What Do Those Golf Scoring Terms (Birdies, Bogeys, Pars) Mean?

golfer rolling her ball into the hole
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So you're new to the game of golf and you keep hearing references to birdies and bogeys, eagles and pars. What are those things, anyway? What do those golf scoring terms mean?

Those (and other terms) are all names for different types of scores on an individual golf hole.

Start With Par, Go From There to Understand Golf Score Names

When explaining golf scoring terms, start with par, because all the other names of golf scores are defined in relation to par.

"Par" refers to the number of strokes an expert golfer is expected to need to complete the play of one hole on a golf course.

Golf holes of different lengths will require more or fewer strokes by a golfer. And regardless of length, the par number of a hole always allows for two putts. So a 150-yard hole is one on which the expert is expected to hit the green with his tee shot, take two putts, and, therefore, require three strokes to finish that hole. Such a hole is therefore called a par-3.

And every hole on a golf course is rated as either a par-3, a par-4 or a par-5 (par-6 holes also exist, but they are rare).

A very good golfer—or a very lucky golfer—might complete a hole in fewer strokes than the par (called "under par"). And of course, most of us are not "experts" at golf, and so on most holes we'll need more strokes than the par (called "over par").

That's where those other terms—birdies, eagles, bogeys, and so on—come into play.

They describe a golfer's performance on a hole in relation to the hole's par:

  • A birdie is 1-under par on a hole.
  • A bogey is 1-over par on a hole.
  • An eagle is 2-under par on a hole.
  • A double bogey is 2-over par on a hole.
  • A double eagle (very rare) is 3-under par (also called an "albatross").
  • A triple bogey is 3-over par.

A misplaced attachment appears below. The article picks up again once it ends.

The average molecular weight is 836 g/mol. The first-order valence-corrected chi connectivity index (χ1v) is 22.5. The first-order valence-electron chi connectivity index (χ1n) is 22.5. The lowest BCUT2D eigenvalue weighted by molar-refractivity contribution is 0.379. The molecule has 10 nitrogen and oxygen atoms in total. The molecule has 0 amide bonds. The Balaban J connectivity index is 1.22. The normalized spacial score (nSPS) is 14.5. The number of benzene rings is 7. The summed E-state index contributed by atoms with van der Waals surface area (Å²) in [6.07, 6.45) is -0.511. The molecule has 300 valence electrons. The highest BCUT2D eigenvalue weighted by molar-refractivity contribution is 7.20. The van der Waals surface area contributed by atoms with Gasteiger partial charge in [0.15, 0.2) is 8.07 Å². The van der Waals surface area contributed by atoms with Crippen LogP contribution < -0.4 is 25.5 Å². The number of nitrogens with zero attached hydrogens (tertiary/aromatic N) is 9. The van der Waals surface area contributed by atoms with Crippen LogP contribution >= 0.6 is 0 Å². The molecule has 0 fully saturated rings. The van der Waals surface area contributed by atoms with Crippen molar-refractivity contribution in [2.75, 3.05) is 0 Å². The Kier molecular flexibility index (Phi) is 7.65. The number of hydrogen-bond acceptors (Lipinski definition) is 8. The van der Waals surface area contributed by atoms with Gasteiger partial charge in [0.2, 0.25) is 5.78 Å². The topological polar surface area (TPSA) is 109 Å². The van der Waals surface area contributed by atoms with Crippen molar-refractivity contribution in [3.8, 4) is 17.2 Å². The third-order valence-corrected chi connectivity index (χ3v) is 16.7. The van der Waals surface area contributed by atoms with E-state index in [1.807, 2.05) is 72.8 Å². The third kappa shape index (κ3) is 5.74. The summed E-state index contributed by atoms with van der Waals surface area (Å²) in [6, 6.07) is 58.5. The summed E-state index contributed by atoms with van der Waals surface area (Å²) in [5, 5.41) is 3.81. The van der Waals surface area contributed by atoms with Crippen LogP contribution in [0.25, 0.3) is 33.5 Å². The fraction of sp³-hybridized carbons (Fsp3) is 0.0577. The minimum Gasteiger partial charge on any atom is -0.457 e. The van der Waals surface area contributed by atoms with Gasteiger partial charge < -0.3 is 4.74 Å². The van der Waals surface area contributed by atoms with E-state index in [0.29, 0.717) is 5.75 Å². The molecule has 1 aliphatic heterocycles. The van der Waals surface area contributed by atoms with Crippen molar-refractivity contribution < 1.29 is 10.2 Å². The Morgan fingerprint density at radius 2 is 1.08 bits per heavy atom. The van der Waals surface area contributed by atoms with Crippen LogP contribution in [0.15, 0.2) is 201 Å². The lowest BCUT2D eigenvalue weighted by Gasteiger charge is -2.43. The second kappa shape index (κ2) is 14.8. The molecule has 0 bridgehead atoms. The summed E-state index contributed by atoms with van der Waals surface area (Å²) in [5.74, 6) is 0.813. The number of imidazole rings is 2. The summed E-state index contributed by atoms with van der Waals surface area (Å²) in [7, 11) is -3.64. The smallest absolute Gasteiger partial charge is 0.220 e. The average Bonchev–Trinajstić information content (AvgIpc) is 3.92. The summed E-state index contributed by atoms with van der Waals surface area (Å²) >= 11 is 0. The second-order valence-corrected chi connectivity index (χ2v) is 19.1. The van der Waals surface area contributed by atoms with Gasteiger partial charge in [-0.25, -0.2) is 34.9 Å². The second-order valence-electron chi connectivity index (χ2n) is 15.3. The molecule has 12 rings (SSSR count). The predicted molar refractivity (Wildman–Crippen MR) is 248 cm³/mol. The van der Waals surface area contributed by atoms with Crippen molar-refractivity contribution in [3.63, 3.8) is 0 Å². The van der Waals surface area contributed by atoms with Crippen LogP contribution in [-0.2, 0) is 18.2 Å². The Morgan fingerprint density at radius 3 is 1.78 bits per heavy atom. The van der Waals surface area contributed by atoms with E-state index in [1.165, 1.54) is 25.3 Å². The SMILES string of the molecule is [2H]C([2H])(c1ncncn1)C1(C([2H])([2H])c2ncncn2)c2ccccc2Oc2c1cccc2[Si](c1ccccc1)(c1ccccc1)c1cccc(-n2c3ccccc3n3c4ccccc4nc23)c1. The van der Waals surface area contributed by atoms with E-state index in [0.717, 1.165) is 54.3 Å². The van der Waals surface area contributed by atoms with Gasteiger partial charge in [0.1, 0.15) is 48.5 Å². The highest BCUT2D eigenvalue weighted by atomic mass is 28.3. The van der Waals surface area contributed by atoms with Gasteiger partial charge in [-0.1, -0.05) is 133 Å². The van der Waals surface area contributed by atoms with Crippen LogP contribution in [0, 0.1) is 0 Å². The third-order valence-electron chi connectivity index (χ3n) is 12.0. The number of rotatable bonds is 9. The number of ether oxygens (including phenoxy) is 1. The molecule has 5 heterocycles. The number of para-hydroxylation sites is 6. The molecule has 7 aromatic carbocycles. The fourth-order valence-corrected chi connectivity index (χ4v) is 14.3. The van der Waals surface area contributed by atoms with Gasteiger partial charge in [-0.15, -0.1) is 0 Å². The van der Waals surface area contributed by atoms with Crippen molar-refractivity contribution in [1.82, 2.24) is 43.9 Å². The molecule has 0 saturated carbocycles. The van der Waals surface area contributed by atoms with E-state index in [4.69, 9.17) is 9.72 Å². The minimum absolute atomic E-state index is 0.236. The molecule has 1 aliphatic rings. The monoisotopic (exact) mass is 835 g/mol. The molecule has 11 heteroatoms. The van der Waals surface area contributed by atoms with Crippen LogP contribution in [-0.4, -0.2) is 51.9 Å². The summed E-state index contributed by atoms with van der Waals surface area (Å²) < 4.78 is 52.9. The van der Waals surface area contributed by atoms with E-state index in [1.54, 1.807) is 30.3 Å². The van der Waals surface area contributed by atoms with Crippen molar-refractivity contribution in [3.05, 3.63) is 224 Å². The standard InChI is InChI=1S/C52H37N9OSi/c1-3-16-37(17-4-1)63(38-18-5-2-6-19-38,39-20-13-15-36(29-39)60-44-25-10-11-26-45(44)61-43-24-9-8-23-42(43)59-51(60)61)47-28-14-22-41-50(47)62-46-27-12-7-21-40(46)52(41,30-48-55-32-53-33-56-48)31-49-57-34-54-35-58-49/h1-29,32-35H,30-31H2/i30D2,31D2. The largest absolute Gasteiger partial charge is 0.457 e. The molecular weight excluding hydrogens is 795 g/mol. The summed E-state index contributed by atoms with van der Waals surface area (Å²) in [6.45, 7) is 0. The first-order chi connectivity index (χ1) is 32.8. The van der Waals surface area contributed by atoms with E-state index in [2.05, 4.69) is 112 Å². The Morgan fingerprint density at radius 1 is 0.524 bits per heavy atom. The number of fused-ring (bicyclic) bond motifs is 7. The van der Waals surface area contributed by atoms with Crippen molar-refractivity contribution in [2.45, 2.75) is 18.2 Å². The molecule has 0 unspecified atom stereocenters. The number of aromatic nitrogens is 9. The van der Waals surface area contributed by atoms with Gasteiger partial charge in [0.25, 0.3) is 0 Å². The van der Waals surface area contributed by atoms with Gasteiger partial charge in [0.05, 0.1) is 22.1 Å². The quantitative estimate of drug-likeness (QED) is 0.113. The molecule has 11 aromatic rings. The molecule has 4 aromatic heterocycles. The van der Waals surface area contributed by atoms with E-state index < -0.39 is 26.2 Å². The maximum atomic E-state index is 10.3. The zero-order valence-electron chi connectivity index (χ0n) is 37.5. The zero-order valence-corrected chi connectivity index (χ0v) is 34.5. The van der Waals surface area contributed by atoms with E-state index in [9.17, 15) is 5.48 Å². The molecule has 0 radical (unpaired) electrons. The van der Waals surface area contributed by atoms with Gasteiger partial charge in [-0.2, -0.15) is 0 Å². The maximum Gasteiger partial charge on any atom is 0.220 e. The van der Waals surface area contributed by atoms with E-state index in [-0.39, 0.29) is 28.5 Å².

Given that a par-5 hole is the highest par most golfers will ever see, there is a limit to how far under par a golfer can go. But a hole-in-one—knocking the ball in the hole with your first shot— is also called an "ace." (On a par-5 hole, making an ace means a golfer is 4-under on that hole and, yes, golfers have a term for that, too: condor.)

    Scores over par can keep going up, and you just keep adding to the prefix, as in quadruple bogey, quintuple bogey, and so on. Here's hoping that's knowledge you'll never need.

    The Actual Number of Strokes That Result in These Golf Scores

    Here's what these most-common golf scoring terms mean for holes with pars of 5, 4 and 3, in the actual number of strokes:

    Par-5 Hole

    • Double eagle: On a par-5, means you finished the hole in 2 strokes
    • Eagle: You finished the hole in 3 strokes
    • Birdie: You finished the hole in 4 strokes
    • Par: You finished the hole in 5 strokes
    • Bogey: You finished the hole in 6 strokes
    • Double bogey: You finished the hole in 7 strokes
    • Triple bogey: You finished the hole in 8 strokes

    Par-4 Hole

    • Double eagle: On a par-4, means you finished the hole in 1 stroke—a hole-in-one (very, very rare on par-4 holes)
    • Eagle: You finished the hole in 2 strokes
    • Birdie: You finished the hole in 3 strokes
    • Par: You finished the hole in 4 strokes
    • Bogey: You finished the hole in 5 strokes
    • Double bogey: You finished the hole in 6 strokes
    • Triple bogey: You finished the hole in 7 strokes

    Par-3 Hole

    • Double eagle: Double eagles are not possible on par-3 holes (a score of 3-under on a par-3 would be zero)
    • Eagle: You finished the hole in 1 stroke—a hole-in-one
    • Birdie: You finished the hole in 2 strokes
    • Par: You finished the hole in 3 strokes
    • Bogey: You finished the hole in 4 strokes
    • Double bogey: You finished the hole in 5 strokes
    • Triple bogey: You finished the hole in 6 strokes

    Note that any hole-in-one or ace will be called by those terms, rather than by double eagle (on a par-4) or eagle (on a par-3). After all, why use double eagle or eagle when you can call it a hole-in-one?

    Another note about the alternative term for "double eagle": Albatross is the preferred term in most of the golfing world; double eagle is the preferred term in the United States.